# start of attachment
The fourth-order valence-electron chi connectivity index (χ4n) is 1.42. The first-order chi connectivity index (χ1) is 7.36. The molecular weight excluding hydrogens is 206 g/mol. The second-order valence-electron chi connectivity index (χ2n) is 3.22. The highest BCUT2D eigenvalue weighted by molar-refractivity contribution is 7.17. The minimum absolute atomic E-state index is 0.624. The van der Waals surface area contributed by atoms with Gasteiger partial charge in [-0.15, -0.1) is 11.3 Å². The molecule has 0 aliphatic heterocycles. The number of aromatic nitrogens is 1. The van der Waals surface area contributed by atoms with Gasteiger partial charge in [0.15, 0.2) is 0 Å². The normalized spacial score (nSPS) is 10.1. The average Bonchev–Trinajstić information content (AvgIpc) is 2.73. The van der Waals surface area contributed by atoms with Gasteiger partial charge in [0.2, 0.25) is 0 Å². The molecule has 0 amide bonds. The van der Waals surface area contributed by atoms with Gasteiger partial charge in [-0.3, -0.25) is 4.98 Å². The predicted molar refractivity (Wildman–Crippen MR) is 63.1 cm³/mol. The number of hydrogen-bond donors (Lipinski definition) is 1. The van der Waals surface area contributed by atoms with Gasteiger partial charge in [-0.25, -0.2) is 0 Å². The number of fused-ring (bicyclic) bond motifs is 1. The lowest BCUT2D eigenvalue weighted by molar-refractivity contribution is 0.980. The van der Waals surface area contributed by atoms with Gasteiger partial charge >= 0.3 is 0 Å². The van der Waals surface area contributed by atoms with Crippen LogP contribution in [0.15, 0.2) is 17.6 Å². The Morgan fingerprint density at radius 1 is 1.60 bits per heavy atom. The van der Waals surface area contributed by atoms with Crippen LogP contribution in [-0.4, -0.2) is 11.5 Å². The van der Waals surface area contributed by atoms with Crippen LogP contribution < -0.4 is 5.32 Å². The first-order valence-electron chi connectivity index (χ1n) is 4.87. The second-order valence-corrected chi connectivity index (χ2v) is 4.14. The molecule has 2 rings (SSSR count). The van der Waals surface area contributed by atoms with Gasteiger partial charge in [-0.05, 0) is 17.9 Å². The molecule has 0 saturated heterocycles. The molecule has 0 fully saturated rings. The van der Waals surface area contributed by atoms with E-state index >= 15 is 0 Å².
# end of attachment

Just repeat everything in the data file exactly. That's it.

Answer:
The fourth-order valence-electron chi connectivity index (χ4n) is 1.42. The first-order chi connectivity index (χ1) is 7.36. The molecular weight excluding hydrogens is 206 g/mol. The second-order valence-electron chi connectivity index (χ2n) is 3.22. The highest BCUT2D eigenvalue weighted by molar-refractivity contribution is 7.17. The minimum absolute atomic E-state index is 0.624. The van der Waals surface area contributed by atoms with Gasteiger partial charge in [-0.15, -0.1) is 11.3 Å². The molecule has 0 aliphatic heterocycles. The number of aromatic nitrogens is 1. The van der Waals surface area contributed by atoms with Gasteiger partial charge in [0.15, 0.2) is 0 Å². The normalized spacial score (nSPS) is 10.1. The average Bonchev–Trinajstić information content (AvgIpc) is 2.73. The van der Waals surface area contributed by atoms with Gasteiger partial charge in [0.2, 0.25) is 0 Å². The molecule has 0 amide bonds. The van der Waals surface area contributed by atoms with Gasteiger partial charge in [-0.3, -0.25) is 4.98 Å². The predicted molar refractivity (Wildman–Crippen MR) is 63.1 cm³/mol. The number of hydrogen-bond donors (Lipinski definition) is 1. The van der Waals surface area contributed by atoms with Gasteiger partial charge in [-0.25, -0.2) is 0 Å². The number of fused-ring (bicyclic) bond motifs is 1. The lowest BCUT2D eigenvalue weighted by molar-refractivity contribution is 0.980. The van der Waals surface area contributed by atoms with Gasteiger partial charge >= 0.3 is 0 Å². The van der Waals surface area contributed by atoms with Crippen LogP contribution in [0.15, 0.2) is 17.6 Å². The Morgan fingerprint density at radius 1 is 1.60 bits per heavy atom. The van der Waals surface area contributed by atoms with Crippen LogP contribution in [-0.4, -0.2) is 11.5 Å². The van der Waals surface area contributed by atoms with Crippen LogP contribution < -0.4 is 5.32 Å². The first-order valence-electron chi connectivity index (χ1n) is 4.87. The second-order valence-corrected chi connectivity index (χ2v) is 4.14. The molecule has 2 rings (SSSR count). The van der Waals surface area contributed by atoms with Gasteiger partial charge in [-0.05, 0) is 17.9 Å². The molecule has 0 saturated heterocycles. The molecule has 0 fully saturated rings. The van der Waals surface area contributed by atoms with E-state index >= 15 is 0 Å².